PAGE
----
the Union, and of two thirds of the members of a body selected by the collective wisdom of the legislatures of the several
States, is designed to be the pledge for the fidelity of the national councils in this particular. The convention might with
propriety have meditated the punishment of the Executive, for a deviation from the instructions of the Senate, or a want of
integrity in the conduct of the negotiations committed to him; they might also have had in view the punishment of a few
leading individuals in the Senate, who should have prostituted their influence in that body as the mercenary instruments of
foreign corruption: but they could not, with more or with equal propriety, have contemplated the impeachment and
punishment of two thirds of the Senate, consenting to an improper treaty, than of a majority of that or of the other branch of
the national legislature, consenting to a pernicious or unconstitutional law -- a principle which, I believe, has never been
admitted into any government. How, in fact, could a majority in the House of Representatives impeach themselves? Not
better, it is evident, than two thirds of the Senate might try themselves. And yet what reason is there, that a majority of the
House of Representatives, sacrificing the interests of the society by an unjust and tyrannical act of legislation, should escape
with impunity, more than two thirds of the Senate, sacrificing the same interests in an injurious treaty with a foreign power?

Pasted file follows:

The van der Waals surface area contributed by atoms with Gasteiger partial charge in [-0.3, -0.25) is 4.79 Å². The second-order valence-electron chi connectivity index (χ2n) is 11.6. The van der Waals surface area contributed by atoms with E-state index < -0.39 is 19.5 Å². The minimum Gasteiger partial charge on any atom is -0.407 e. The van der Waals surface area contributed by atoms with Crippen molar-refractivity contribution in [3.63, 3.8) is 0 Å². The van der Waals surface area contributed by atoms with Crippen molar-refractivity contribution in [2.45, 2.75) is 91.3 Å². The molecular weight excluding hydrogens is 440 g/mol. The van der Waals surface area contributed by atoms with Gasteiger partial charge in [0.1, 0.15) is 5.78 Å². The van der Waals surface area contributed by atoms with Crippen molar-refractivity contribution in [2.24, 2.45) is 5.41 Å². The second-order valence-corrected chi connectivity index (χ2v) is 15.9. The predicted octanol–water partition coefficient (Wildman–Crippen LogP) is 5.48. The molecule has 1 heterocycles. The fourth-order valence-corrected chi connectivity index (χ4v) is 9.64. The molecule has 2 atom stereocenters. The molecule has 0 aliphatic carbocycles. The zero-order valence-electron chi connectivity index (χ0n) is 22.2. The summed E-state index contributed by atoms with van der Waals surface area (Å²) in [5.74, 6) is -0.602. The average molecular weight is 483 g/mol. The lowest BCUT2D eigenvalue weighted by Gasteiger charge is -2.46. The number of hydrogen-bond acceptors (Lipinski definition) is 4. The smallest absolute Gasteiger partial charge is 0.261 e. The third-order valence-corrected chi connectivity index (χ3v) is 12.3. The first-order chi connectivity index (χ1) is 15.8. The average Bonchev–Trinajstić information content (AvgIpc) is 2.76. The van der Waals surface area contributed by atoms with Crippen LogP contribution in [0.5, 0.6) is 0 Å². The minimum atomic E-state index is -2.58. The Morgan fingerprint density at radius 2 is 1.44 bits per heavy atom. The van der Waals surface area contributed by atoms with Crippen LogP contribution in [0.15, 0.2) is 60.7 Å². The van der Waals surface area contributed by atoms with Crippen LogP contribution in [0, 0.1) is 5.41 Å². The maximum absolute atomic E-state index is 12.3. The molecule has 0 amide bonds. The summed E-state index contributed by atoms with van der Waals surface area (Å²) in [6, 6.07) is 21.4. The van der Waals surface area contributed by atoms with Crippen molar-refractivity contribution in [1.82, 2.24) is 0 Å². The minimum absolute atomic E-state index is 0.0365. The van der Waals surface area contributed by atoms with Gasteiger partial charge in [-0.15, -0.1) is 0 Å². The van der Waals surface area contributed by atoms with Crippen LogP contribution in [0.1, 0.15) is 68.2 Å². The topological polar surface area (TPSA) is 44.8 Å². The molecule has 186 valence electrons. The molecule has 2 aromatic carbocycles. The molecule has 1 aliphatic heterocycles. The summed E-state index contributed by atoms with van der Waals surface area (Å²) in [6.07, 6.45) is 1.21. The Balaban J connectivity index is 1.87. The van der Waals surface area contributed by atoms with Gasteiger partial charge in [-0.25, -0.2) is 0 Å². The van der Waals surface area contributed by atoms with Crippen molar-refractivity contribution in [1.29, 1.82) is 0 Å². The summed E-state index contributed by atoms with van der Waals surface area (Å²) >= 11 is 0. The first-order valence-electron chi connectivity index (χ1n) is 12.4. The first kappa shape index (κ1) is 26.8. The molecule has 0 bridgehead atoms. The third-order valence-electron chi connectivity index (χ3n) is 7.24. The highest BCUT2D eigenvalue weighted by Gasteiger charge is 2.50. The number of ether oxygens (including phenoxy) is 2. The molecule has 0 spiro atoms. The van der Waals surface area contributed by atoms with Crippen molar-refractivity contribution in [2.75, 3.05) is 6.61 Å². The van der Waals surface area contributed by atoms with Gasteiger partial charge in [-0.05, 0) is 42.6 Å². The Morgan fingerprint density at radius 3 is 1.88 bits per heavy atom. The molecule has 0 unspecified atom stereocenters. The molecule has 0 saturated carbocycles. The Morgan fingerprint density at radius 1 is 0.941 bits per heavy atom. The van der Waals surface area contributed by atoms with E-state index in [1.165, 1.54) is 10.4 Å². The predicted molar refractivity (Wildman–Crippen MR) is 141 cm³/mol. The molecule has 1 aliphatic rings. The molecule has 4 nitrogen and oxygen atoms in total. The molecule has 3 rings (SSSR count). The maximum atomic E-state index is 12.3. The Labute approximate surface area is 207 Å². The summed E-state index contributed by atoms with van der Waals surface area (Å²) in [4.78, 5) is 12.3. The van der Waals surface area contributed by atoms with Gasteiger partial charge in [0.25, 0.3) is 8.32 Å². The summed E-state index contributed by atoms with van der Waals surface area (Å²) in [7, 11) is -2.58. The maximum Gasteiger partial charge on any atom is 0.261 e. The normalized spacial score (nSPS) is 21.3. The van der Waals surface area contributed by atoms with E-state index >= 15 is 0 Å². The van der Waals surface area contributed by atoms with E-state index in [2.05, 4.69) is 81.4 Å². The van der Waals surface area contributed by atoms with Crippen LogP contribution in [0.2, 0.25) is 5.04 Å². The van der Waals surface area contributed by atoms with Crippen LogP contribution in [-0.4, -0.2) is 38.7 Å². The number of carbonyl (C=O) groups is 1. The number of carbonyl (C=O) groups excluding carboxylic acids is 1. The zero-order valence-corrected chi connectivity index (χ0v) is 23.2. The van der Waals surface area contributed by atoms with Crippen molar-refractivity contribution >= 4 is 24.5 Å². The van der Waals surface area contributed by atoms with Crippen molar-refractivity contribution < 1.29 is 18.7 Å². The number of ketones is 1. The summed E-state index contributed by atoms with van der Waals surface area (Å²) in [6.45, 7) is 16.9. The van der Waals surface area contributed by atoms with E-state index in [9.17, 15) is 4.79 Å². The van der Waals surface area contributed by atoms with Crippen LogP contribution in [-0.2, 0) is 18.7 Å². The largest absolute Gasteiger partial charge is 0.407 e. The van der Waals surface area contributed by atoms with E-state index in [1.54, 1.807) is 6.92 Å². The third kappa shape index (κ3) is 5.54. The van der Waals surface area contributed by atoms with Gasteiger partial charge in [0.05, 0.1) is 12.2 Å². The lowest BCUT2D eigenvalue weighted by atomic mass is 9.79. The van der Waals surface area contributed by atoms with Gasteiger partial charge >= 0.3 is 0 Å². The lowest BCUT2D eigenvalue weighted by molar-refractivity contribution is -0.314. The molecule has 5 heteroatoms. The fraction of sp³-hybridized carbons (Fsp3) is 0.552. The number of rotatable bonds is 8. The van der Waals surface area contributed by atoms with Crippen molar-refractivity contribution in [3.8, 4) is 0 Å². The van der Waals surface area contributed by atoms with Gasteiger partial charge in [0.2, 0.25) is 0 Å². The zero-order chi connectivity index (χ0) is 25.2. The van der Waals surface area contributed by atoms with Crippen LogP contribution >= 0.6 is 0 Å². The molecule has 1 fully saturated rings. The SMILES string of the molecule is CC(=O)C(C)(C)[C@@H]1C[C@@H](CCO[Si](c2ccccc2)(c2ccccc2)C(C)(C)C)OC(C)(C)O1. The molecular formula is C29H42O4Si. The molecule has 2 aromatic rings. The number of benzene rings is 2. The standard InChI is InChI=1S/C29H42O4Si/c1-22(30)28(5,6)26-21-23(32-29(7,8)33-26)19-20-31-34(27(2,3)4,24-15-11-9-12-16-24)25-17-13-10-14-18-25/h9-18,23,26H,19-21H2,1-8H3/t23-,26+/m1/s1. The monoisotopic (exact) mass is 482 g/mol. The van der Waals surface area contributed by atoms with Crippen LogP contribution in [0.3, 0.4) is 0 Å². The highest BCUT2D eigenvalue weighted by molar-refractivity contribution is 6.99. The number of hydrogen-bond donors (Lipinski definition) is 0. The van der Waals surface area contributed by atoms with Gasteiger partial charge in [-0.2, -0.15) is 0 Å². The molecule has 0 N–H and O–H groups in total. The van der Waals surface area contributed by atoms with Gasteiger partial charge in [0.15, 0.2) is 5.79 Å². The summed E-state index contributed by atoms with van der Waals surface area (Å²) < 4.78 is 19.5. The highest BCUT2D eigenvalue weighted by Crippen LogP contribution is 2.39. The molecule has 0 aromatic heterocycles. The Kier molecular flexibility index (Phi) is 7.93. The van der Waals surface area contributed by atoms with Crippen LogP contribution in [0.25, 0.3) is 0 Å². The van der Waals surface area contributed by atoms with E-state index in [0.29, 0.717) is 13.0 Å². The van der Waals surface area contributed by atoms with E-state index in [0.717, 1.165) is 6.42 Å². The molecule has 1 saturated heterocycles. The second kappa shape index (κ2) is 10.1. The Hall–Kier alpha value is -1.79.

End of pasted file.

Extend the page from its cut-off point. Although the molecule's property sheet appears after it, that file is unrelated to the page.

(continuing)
The truth is, that in all such cases it is essential to the freedom and to the necessary independence of the deliberations of the
body, that the members of it should be exempt from punishment for acts done in a collective capacity; and the security to
the society must depend on the care which is taken to confide the trust to proper hands, to make it their interest to execute it
with fidelity, and to make it as difficult as possible for them to combine in any interest opposite to that of the public good.

So far as might concern the misbehavior of the Executive in perverting the instructions or contravening the views of the
Senate, we need not be apprehensive of the want of a disposition in that body to punish the abuse of their confidence or to
vindicate their own authority. We may thus far count upon their pride, if not upon their virtue. And so far even as might
concern the corruption of leading members, by whose arts and influence the majority may have been inveigled into measures
odious to the community, if the proofs of that corruption should be satisfactory, the usual propensity of human nature will
warrant us in concluding that there would be commonly no defect of inclination in the body to divert the public resentment
from themselves by a ready sacrifice of the authors of their mismanagement and disgrace.


    1. In that of New Jersey, also, the final judiciary authority is in a
    branch of the legislature. In New Hampshire, Massachusetts,
    Pennsylvania, and South Carolina, one branch of the legislature is the
    court for the trial of impeachments.
Text supplied by
Project Gutenberg
The Constitution Society
& The Avalon Project
Philosophy of
Socialism in America

"The struggle of History is not
between the bourgeoisie and the
proletariat; it is between government
and the governed."

Jerry McDaniel
The Illinois Conservative